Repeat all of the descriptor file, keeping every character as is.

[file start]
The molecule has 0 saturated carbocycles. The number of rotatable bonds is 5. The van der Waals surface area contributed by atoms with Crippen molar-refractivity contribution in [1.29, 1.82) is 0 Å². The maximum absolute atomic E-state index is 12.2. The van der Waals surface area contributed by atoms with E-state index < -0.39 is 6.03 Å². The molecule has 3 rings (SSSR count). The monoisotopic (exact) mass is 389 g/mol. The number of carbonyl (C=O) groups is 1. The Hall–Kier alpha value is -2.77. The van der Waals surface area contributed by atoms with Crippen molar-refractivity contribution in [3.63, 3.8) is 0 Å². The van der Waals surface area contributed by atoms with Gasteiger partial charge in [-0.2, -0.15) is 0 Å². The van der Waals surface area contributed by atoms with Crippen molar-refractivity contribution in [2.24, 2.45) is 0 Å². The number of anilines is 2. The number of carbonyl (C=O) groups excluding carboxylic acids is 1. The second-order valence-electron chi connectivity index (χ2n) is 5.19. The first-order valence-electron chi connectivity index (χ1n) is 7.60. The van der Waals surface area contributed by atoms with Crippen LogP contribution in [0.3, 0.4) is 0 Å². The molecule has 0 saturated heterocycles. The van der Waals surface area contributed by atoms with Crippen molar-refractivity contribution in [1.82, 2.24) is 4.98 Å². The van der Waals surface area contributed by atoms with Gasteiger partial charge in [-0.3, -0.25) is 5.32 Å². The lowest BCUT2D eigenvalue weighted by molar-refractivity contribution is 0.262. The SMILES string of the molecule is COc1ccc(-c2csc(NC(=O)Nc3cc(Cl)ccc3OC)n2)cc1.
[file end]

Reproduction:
The molecule has 0 saturated carbocycles. The number of rotatable bonds is 5. The van der Waals surface area contributed by atoms with Crippen molar-refractivity contribution in [1.29, 1.82) is 0 Å². The maximum absolute atomic E-state index is 12.2. The van der Waals surface area contributed by atoms with E-state index < -0.39 is 6.03 Å². The molecule has 3 rings (SSSR count). The monoisotopic (exact) mass is 389 g/mol. The number of carbonyl (C=O) groups is 1. The Hall–Kier alpha value is -2.77. The van der Waals surface area contributed by atoms with Crippen molar-refractivity contribution in [3.63, 3.8) is 0 Å². The van der Waals surface area contributed by atoms with Gasteiger partial charge in [-0.2, -0.15) is 0 Å². The van der Waals surface area contributed by atoms with Crippen molar-refractivity contribution in [2.24, 2.45) is 0 Å². The number of anilines is 2. The number of carbonyl (C=O) groups excluding carboxylic acids is 1. The second-order valence-electron chi connectivity index (χ2n) is 5.19. The first-order valence-electron chi connectivity index (χ1n) is 7.60. The van der Waals surface area contributed by atoms with Crippen LogP contribution in [0.3, 0.4) is 0 Å². The molecule has 0 saturated heterocycles. The van der Waals surface area contributed by atoms with Crippen molar-refractivity contribution in [1.82, 2.24) is 4.98 Å². The van der Waals surface area contributed by atoms with Gasteiger partial charge in [-0.3, -0.25) is 5.32 Å². The lowest BCUT2D eigenvalue weighted by molar-refractivity contribution is 0.262. The SMILES string of the molecule is COc1ccc(-c2csc(NC(=O)Nc3cc(Cl)ccc3OC)n2)cc1.